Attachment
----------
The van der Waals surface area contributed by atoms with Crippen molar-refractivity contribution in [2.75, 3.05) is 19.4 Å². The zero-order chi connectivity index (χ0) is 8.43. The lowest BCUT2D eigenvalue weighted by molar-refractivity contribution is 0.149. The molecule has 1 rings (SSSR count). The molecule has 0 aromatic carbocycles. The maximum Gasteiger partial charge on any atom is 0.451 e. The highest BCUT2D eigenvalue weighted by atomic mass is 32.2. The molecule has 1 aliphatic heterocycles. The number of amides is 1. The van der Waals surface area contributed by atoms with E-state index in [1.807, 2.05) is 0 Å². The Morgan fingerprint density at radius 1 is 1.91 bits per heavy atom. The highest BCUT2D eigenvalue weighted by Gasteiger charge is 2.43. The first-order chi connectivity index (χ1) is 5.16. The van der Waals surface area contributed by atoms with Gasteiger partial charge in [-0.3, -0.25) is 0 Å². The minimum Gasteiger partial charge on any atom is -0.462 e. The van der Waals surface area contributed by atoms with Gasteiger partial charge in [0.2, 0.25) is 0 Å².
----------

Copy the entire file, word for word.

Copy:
The van der Waals surface area contributed by atoms with Crippen molar-refractivity contribution in [2.75, 3.05) is 19.4 Å². The zero-order chi connectivity index (χ0) is 8.43. The lowest BCUT2D eigenvalue weighted by molar-refractivity contribution is 0.149. The molecule has 1 rings (SSSR count). The molecule has 0 aromatic carbocycles. The maximum Gasteiger partial charge on any atom is 0.451 e. The highest BCUT2D eigenvalue weighted by atomic mass is 32.2. The molecule has 1 aliphatic heterocycles. The number of amides is 1. The van der Waals surface area contributed by atoms with E-state index in [1.807, 2.05) is 0 Å². The Morgan fingerprint density at radius 1 is 1.91 bits per heavy atom. The highest BCUT2D eigenvalue weighted by Gasteiger charge is 2.43. The first-order chi connectivity index (χ1) is 5.16. The van der Waals surface area contributed by atoms with Gasteiger partial charge in [-0.3, -0.25) is 0 Å². The minimum Gasteiger partial charge on any atom is -0.462 e. The van der Waals surface area contributed by atoms with Gasteiger partial charge in [0.2, 0.25) is 0 Å².